How to Find Your Brand Personality with 5 Simple Tips

by Katy French

To create a strong brand, you need to know who you are and, most importantly, how to communicate that effectively. Identifying your brand personality is one of the keys to doing that well. The more developed your brand personality, the more you can break the wall between your brand and the people you want to connect with. (Identifying your personality is also an important part of your brand strategy. Follow our guide to create a brand strategy if you’re new to this work.) 

Of course, when you’re building a brand from scratch or embarking on a rebrand, distilling and articulating who you are can be harder than it seems. This work is necessary, though—and you’re not alone in the wilderness. Over the years, we’ve picked up a few ways to help you hone in on just that.

If you’re struggling to articulate your personality or need to be pointed in the right direction, we can help. Here, you’ll find some of our best tips to identify and articulate your brand personality—with less stress. 

What to Do Before Your Find Your Brand Personality

Before you dive in, know that your personality is an extension of your Brand Heart (your purpose, vision, mission, and values). Without an intimate understanding of these core principles, it’s difficult to articulate your brand personality effectively. If you haven’t done this work before, start with our Guide to Find Your Brand Heart (and get your free template below).  


Once you have clarity about why you exist and what you’re trying to do, you can work through these tips.

1) Start with 3-5 adjectives. 

These may be all you need to articulate your brand personality, but they can also be a jumping off point to get your team brainstorming. For example:

  • Column Five: Human, self-aware, good-natured, and frank; smart but not arrogant; youthful, yet wise.
  • Red Cross: Uplifting, empowering, inviting, personal.
  • Jet Blue: Nice, smart, fresh, stylish, and witty.

For inspiration, you can reference this helpful list of adjectives from Hugh Fox:

how to find brand personality

You might also want to solicit suggestions from your team or conduct a quick poll. You can even circulate a larger list of adjectives and ask people to pick five. Once you comb through, you may find that the same words resonated with multiple people. This should help you narrow it down. 

2) Imagine your dream spokesperson. 

Who would be the perfect face of your brand? Whose essence captures what you’re doing? What characteristics do they have that you want to emulate?

Alternatively, some brands create an actual persona or mascot that captures their personality. Think of Betty Crocker, a fictional housewife created by the Washburn-Crosby Company in 1921, or Mailchimp’s chimp mascot Freddie, who “smiles, winks, and sometimes high-fives,” but never talks.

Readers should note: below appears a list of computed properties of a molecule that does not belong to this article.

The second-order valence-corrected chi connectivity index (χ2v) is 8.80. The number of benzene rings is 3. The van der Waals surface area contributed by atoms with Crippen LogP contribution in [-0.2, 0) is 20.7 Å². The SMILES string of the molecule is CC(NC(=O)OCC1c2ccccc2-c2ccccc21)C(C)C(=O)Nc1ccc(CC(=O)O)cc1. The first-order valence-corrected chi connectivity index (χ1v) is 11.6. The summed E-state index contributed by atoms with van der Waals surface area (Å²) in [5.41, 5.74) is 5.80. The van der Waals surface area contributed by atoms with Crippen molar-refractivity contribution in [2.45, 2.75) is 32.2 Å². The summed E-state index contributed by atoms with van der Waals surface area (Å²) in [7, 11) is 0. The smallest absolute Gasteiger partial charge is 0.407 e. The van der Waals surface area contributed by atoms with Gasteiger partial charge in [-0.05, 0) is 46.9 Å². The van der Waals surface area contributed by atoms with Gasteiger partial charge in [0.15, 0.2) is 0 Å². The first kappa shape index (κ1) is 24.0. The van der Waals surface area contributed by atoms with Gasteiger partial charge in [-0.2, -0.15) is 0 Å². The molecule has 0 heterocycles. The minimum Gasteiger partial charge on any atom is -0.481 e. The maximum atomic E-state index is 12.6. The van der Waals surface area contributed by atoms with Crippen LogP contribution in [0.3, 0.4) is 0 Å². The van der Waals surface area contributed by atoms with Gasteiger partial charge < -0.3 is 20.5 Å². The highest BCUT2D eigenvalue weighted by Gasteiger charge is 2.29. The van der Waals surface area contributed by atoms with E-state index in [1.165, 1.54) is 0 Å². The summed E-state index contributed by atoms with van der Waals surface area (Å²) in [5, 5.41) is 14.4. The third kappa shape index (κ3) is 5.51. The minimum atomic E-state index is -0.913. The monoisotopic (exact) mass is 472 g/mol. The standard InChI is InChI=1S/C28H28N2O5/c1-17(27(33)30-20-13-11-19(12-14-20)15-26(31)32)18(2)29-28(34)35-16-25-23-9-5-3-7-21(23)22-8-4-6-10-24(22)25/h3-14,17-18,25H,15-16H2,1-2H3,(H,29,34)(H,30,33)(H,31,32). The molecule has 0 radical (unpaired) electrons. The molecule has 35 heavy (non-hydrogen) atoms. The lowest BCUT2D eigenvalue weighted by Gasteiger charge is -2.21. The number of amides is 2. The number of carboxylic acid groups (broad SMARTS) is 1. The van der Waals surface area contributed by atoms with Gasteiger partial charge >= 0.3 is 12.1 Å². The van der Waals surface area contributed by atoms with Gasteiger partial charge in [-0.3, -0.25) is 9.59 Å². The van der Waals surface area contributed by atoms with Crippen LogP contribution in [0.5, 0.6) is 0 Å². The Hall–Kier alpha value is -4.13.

You can also personify your brand in other ways. What would you be if you were a car, a band, or an animal? 

Example: You might describe your upscale Vodka brand as a bartender with the charm of Bradley Cooper and the wit of Stephen Colbert, or you might describe your inclusive beauty brand as the lovechild of Lizzo and Jameela Jamil. 

3) Create a mood board. 

If you’re having trouble describing yourself, sometimes it helps to “see” yourself. Compile images of the type of person or people you want to be. Are you the carefree surfer enjoying a final summer sunset? A gamer with the perfect comeback? Note: This isn’t necessarily meant to represent your visual identity; it’s just meant to help you hone in on your personality. 

Example: As LinkedIn points out in their guidelines, “When we write and speak, we want you to feel like we’re your teammate at work, someone you like and trust. Someone who’s always on your side. Someone you can lean on for guidance, encouragement, and expertise. Someone who has a genuine interest in helping you be your best professional self.” Their brand imagery reflects this as well. 

LinkedIn Brand Personality

4) Think of who you want to be to your customers. 

Remember who you’re for. Who would your ideal customer turn to for help? What traits would make them choose you over another brand? What do you want them to envision you as? Are you a reliable older brother? A cheerful best friend?  

Example: Boy Scouts of America describe the brand as a boy who is “Trustworthy, Adventurous, Patriotic, Faithful…Not to mention the fact that he’d offer to help you across the intersection and show you the path of least resistance to your destination. 

5) Try a quiz. 

Sometimes you need a nudge in the right direction. With this Brand Personality Quiz by N-Vision Designs, you can answer 7 simple questions that can help you identify your brand archetype. Note: You don’t have to take this as gospel, but it can be a helpful tool if you’re stuck.

Go Beyond Your Brand Personality

Once you have a sense of who you are, distill your personality into a simple description that’s no more than a sentence or two. (Even if you just have that list of adjectives, it’s helpful to bring it to life with a simple, tight description.)

Remember: The goal of articulating your personality is to provide the context, background, and guidelines people need to represent your brand accurately. Once you’ve done this all effectively, you can work on refining other aspects of your brand and creating the tools to apply it correctly.  

And if you need help at any stage, holler at us.

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